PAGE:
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Lee v. Autozone Stores, LLC

United States District Court, E.D. Louisiana

January 4, 2018

ROBERT LEE
v.
AUTOZONE STORES, LLC ET AL.

         SECTION: “H” (5)

          ORDER AND REASONS

          JANE TRICHE MILAZZO UNITED STATES DISTRICT JUDGE.

         The Court now examines subject matter jurisdiction sua sponte. Defendant has failed to adequately allege diversity its Notice of Removal. Accordingly, Defendant shall amend the Notice of Removal to correct this jurisdictional defect within 20 days of the entry of this Order or the case will be remanded for lack of subject matter jurisdiction.

         BACKGROUND

         Plaintiff Robert Lee filed a complaint in Louisiana state court on November 14, 2017. Defendant AutoZone Stores, LLC (“AutoZone”) filed a Notice of Removal in this Court on December 21, 2017 invoking this Court's diversity jurisdiction to remove Plaintiff's complaint. With regard to citizenship, the Notice of Removal alleges that Plaintiff Lee “is a resident of” the state of Louisiana and that Defendant AutoZone is “a foreign limited liability company with its domicile in the State of Delaware and its principal place of business in the State of Tennessee.”[1]

         LAW AND ANALYSIS

         This Court is duty-bound to examine the basis of subject matter jurisdiction sua sponte.[2] Subject matter jurisdiction in this case is premised upon diversity of citizenship.[3] Cases arising under § 1332 require, inter alia, complete diversity of citizenship.[4] “The concept of complete diversity requires that all persons on one side of the controversy be citizens of different states than all persons on the other side.”[5] In this matter, the burden of proving complete diversity lies with Defendants.[6] To carry this burden, Defendants must “distinctly and affirmatively allege [ ] the citizenship of the parties.”[7]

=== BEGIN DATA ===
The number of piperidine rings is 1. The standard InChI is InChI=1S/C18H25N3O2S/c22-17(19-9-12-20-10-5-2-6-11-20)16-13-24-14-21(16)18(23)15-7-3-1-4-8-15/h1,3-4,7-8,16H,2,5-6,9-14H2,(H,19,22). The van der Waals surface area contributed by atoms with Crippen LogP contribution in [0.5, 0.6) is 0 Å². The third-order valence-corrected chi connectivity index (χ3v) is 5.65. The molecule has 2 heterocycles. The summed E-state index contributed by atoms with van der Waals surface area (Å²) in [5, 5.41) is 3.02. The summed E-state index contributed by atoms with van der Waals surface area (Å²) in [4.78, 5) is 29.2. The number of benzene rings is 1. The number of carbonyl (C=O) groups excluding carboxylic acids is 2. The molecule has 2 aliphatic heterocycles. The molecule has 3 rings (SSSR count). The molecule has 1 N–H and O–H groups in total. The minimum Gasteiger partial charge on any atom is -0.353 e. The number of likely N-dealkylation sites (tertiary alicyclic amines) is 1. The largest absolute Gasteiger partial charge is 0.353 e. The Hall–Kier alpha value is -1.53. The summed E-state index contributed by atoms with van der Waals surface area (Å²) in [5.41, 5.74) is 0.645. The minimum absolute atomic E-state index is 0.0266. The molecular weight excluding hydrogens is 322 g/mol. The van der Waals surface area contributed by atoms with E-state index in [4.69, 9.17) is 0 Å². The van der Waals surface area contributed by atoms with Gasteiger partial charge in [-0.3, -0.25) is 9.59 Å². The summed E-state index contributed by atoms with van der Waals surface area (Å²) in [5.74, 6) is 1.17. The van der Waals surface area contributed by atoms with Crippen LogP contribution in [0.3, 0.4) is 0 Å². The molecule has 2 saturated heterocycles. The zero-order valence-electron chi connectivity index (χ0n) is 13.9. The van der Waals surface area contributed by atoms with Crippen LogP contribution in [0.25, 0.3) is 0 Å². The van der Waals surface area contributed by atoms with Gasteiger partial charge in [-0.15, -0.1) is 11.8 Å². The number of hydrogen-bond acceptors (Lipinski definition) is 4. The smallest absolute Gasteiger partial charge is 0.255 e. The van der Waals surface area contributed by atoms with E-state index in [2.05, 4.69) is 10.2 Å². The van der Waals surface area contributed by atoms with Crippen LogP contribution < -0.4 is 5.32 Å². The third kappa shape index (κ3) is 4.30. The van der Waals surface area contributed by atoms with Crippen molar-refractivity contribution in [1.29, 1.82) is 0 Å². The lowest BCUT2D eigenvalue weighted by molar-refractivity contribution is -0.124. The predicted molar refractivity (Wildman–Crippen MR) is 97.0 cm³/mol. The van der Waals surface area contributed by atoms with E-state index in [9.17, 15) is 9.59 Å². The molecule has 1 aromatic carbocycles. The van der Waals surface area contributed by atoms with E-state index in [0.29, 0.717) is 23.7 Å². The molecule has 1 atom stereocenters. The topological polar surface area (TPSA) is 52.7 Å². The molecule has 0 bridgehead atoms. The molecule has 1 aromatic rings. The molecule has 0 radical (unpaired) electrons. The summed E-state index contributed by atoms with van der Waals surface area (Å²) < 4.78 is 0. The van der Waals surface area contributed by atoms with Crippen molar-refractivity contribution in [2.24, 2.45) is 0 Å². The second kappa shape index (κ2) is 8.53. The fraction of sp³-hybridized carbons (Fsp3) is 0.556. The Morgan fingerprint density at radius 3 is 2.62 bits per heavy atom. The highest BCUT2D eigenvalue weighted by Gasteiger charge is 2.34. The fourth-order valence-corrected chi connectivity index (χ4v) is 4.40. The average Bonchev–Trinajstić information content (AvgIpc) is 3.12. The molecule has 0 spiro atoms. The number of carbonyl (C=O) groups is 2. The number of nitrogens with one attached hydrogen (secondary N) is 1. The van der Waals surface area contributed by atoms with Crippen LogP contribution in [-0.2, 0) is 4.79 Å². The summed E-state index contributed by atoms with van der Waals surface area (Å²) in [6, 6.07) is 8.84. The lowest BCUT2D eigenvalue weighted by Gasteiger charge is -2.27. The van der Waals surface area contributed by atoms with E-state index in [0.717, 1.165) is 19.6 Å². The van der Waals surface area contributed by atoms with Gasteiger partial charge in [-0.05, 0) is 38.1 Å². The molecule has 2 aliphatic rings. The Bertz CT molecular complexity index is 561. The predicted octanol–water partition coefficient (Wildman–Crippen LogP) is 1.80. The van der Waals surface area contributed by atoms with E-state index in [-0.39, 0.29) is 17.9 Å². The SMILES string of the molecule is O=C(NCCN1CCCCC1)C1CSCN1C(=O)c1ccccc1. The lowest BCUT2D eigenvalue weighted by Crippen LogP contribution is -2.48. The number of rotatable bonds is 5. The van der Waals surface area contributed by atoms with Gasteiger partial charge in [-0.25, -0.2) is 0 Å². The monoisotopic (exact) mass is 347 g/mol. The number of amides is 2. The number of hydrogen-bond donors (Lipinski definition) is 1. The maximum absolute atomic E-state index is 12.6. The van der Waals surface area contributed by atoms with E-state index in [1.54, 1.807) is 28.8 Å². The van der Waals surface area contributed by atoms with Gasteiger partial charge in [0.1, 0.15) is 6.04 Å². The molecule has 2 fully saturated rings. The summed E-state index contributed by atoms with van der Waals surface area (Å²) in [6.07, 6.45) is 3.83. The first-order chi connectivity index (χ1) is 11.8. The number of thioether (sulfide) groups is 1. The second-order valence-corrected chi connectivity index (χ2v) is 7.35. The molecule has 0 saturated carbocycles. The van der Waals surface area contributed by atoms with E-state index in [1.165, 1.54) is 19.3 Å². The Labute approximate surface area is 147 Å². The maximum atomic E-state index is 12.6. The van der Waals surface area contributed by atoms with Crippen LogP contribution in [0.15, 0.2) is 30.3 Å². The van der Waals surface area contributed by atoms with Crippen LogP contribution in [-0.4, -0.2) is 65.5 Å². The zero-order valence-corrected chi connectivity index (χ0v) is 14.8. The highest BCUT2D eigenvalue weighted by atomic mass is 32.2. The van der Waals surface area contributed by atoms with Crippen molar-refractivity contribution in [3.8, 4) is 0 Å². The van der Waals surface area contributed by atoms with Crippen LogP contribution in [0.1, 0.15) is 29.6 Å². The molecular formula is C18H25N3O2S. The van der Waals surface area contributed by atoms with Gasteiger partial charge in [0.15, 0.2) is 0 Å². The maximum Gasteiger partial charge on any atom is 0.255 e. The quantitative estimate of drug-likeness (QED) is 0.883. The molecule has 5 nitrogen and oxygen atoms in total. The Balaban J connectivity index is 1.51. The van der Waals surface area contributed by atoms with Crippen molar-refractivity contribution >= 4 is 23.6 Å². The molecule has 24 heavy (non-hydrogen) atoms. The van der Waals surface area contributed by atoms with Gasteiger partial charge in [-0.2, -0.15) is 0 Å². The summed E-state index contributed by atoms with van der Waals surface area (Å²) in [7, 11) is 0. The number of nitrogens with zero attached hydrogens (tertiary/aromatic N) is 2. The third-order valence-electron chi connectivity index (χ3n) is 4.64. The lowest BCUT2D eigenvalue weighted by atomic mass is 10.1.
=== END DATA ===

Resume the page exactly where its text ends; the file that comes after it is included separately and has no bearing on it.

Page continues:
The manner in which a court determines the citizenship of juridical persons varies. A corporation is a citizen of every state in which it is incorporated as well as the state where its principal place of business is located.[8] Non-corporate entities, however, do not acquire state citizenship independent of the entity's owners.[9] Therefore, in order for a Court to determine the citizenship of an unincorporated association, such as a partnership, it must look to the citizenship of all the partners.[10] Similarly, the “citizenship of a LLC is determined by the citizenship of all of its members.”[11]Accordingly, Defendants “must list the citizenship of each member of each limited liability company to properly allege diversity of jurisdiction.”[12]“[S]ection 1332(a)(1) demands diverse citizenship, not diverse residency.”[13]

         Defendants have failed to adequately plead the citizenship of any party. The notice of removal merely references the residency of Plaintiff. It is well-established that an allegation of a party's residence, standing alone, is insufficient to establish citizenship for purposes of diversity jurisdiction.[14]Likewise, the Notice of Removal alleges that Defendant AutoZone is a limited liability company with a domicile in Delaware, but neither identifies its members nor alleges their citizenship. Accordingly, the Court is unable to properly determine the citizenship of any party.

         CONCLUSION

         Because Defendant's Notice of Removal fails to adequately allege jurisdiction, the Court ORDERS that Defendant amend their Notice of Removal within 20 days of the entry of this Order to properly allege jurisdiction or the case will be remanded for lack of subject matter jurisdiction.

---------

Notes:

[1] Doc. 1 at 2.


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